Bless You

Bless You

Someone may have said this to you after you sneezed. Sometimes you won’t even know who said it. Why is saying bless you so common? Good question. We’re here to answer it, sort of.

bless you sneezes

Origins of Bless You

Bless you has many origins. The first is the belief that it will save you from certain death when Europe was hit by the plague. The expression may also have originated from superstition: a sneeze might expel the spirit from the body. By saying “bless you” or “God bless you”, it will prevent this from happening. Some ancient cultures believed that sneezing forced evil spirits from the body. Therefore, the person who sneezed and those around them will be protected.

There was also a period where sneezes allowed the devil to steal the person’s soul. Another spooky one was evil spirits used a sneeze to rush into the body.

The devil, demons, and death are apparently closely associated with sneezes. There was another thought where people died for a brief moment and the saying encouraged the heart to beat again.

Looks like sneezes are quite deadly. Or, it may be just a way for people to acknowledge your sneeze. We’ll take that one over the demons and death.

Sneeze Responses

Ever wondered how other cultures respond to sneezes?

German – “Gesundheit”

Hindu – “Live” and responds “With you”

Zulu – “I am now blessed”

Greeks and Romans – “Banish the Omen”

Interesting Facts About Sneezes

Never thought there would be interesting facts to learn about sneezes, right? Well, here are six facts about sneezes that you might have never known (and are probably useless.)

Sneezes can’t be stopped when they start. They’re an automatic reflex.

The sneeze spray can scatter up to five feet and travel at a speed of 100 miles per hour.

You can’t sneeze when you’re asleep. This is because the nerve reflex is also resting.

The nerve endings in your face are irritated if you sneeze when plucking your eyebrows. This will fire an impulse that reaches the nasal nerve.

The longest continuous sneeze was for 978 days by Donna Griffiths from Worcestershire, England.

Jokes aside, holding in sneezes can be dangerous. So, better just let it out when you get the chance.

Learn English Phrases Everyday [audio]

1. Add insult to injury 
The phrase “add insult to injury” is a common English idiom. It means to make a bad situation worse. This phrase is usually used as part of a sentence.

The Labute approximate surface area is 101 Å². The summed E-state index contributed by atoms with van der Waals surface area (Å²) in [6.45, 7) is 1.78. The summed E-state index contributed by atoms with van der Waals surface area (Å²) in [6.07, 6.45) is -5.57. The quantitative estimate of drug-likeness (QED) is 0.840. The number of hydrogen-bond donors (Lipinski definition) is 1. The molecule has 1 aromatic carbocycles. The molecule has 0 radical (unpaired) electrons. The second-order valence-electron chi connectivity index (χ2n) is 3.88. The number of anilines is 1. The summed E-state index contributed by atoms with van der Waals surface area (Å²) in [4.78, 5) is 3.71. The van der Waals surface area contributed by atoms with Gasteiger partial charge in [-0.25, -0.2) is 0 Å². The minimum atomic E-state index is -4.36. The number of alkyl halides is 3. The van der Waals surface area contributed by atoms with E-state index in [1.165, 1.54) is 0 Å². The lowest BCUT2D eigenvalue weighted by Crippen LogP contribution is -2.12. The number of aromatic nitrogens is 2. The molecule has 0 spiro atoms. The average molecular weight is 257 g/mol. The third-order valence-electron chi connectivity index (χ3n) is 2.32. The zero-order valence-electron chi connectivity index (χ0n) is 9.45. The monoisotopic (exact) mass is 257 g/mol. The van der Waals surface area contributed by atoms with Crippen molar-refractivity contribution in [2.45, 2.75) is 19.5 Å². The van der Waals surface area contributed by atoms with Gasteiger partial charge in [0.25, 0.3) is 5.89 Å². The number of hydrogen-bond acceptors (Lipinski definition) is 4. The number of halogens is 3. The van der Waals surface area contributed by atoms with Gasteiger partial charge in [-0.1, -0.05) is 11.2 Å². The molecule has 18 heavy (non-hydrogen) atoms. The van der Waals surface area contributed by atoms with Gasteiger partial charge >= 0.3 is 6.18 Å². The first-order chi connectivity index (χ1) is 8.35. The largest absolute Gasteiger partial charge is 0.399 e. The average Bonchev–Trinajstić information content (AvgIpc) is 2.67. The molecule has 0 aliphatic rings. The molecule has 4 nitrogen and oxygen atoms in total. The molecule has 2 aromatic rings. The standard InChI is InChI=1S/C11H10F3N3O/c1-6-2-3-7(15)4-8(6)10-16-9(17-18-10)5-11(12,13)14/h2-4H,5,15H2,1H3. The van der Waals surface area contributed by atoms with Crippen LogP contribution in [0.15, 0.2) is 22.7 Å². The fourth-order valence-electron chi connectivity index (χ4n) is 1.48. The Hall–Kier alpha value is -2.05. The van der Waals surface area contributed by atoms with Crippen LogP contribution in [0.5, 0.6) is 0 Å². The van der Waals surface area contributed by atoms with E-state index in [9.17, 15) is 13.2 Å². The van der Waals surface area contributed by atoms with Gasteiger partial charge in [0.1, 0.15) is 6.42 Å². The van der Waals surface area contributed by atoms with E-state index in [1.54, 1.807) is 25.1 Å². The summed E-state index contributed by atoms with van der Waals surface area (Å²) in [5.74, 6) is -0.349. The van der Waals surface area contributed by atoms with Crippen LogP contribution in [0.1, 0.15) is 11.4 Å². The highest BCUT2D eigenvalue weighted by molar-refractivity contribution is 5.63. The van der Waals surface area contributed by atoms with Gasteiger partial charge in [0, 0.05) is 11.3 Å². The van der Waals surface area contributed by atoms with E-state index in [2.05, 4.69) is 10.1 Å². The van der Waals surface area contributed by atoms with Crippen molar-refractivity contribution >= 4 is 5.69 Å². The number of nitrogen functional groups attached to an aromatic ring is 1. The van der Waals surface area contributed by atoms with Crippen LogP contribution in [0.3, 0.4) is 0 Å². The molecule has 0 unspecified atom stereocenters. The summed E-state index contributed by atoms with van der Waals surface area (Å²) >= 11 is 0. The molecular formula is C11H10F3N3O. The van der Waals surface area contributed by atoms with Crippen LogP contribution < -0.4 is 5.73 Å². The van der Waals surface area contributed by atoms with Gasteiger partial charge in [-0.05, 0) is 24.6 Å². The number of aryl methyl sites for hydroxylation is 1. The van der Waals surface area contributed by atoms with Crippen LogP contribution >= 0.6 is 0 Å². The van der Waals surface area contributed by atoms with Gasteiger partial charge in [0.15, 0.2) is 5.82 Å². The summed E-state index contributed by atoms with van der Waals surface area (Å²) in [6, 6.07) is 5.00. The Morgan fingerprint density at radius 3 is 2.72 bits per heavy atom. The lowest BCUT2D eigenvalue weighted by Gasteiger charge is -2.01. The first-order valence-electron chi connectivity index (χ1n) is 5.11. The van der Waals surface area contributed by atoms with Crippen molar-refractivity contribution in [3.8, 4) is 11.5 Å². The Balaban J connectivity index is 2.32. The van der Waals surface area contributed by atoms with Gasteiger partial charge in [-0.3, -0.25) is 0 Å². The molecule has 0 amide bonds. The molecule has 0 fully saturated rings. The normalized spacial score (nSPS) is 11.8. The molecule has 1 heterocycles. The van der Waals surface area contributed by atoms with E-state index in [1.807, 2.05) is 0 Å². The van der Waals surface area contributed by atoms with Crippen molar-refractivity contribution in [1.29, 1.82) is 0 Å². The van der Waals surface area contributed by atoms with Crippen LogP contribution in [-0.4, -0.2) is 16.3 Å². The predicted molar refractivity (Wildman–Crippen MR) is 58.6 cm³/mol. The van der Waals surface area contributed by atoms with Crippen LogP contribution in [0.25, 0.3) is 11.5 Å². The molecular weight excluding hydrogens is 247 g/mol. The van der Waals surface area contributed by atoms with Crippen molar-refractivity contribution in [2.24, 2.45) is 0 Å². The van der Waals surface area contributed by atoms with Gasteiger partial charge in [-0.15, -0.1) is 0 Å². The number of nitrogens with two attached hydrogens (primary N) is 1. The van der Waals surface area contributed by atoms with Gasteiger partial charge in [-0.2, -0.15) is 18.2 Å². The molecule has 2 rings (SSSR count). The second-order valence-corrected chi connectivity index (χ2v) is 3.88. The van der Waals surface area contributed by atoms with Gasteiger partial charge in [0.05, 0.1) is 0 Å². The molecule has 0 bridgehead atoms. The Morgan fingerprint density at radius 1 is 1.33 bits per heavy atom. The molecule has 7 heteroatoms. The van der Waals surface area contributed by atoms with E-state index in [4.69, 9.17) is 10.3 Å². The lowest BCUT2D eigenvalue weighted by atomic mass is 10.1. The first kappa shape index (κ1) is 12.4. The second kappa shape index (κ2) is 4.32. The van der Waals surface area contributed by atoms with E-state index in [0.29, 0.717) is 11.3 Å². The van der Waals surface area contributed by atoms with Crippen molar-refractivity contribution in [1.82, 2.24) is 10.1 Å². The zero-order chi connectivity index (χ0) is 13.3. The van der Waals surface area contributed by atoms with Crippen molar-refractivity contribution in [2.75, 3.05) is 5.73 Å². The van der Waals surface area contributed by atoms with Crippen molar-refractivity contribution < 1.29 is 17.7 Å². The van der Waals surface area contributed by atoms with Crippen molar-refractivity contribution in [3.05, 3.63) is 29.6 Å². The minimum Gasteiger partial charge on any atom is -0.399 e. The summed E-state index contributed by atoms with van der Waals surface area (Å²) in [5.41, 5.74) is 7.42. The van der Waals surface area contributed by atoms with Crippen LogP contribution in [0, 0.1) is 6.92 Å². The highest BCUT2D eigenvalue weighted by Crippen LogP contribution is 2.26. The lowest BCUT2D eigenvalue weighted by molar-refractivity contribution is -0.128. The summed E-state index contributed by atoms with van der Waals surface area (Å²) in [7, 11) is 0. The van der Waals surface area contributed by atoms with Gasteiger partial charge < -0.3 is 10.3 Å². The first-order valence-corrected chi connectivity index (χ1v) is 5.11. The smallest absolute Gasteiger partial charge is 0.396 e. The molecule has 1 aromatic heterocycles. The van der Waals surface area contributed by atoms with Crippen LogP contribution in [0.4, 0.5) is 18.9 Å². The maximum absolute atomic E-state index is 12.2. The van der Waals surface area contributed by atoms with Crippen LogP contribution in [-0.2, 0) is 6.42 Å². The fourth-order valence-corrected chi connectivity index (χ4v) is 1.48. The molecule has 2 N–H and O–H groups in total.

Here are three example sentences for your reference.
“They told me I didn’t have enough experience, and to add insult to injury, they hired my friend who had similar qualifications as me. “
“First, he missed his bus, and to add insult to injury, it started pouring. “
“Only five people came to his party, and to add insult to injury, some left before it was over.”

2. Once in a blue moon
Another English phrase is “once in a blue moon.” It is often used as part of a sentence. This phrase is used as another way to say rarely.
Here are three example sentences for your reference.
“She gets drunk once in a blue moon.”
“A chance like this comes once in a blue moon!”
“You find a rare item like this once in a blue moon.”

Learn English Phrases Everyday [audio]

1. A blessing in disguise
The phrase “a blessing in disguise” is a common English idiom. It means a good thing that appeared bad at first. In other words, it is used to describe something good that you initially thought was bad.
Here are three example sentences for your reference.
“Losing that job was a blessing in disguise. It made me pursue my dream of being an entrepreneur.”
“Dropping that class was a blessing in disguise. He ended up taking another class which helped in boosting his overall GPA.”
“Her injury was a blessing in disguise, for she got some much-needed rest.”

2. It’s not rocket science
Another English phrase is “it’s not rocket science.” It is often used as a standalone. In other words, you do not necessarily use it as part of a sentence. This phrase is used to say that the task at hand is not complicated.
Here are three example sentences for your reference.
“You simply file the paperwork. It’s not rocket science.”
“Changing the oil in your car is easy. Don’t worry, it’s not rocket science.”
“While fixing my broken garage door is not rocket science, I’m still having trouble with it.”

Learn English Phrases Everyday [audio]

1. Foot in the door
The phrase “foot in the door” is used in a figurative sense. It is used to describe a way in where progress will be made later. Here are three example sentences for your reference.
“You could take on an easier job to get your foot in the door.”
“I didn’t have the qualifications for the job I wanted, so I took this one to get my foot in the door.”
“New graduates are always looking to get their foot in the door with large companies.”

2. A wolf in sheep’s clothing
Another English phrase is “a wolf in sheep’s clothing.” It is used to describe someone with immoral or malicious intentions disguised by kindness. In other words, it is used as cautionary advice to describe someone who necessarily cannot be trusted. Here are three example sentences for your reference.
“He’s a wolf in sheep’s clothing.”
“In the end, she was a wolf in sheep’s clothing.”
“He was trusted until they realized that he was a wolf in sheep’s clothing.”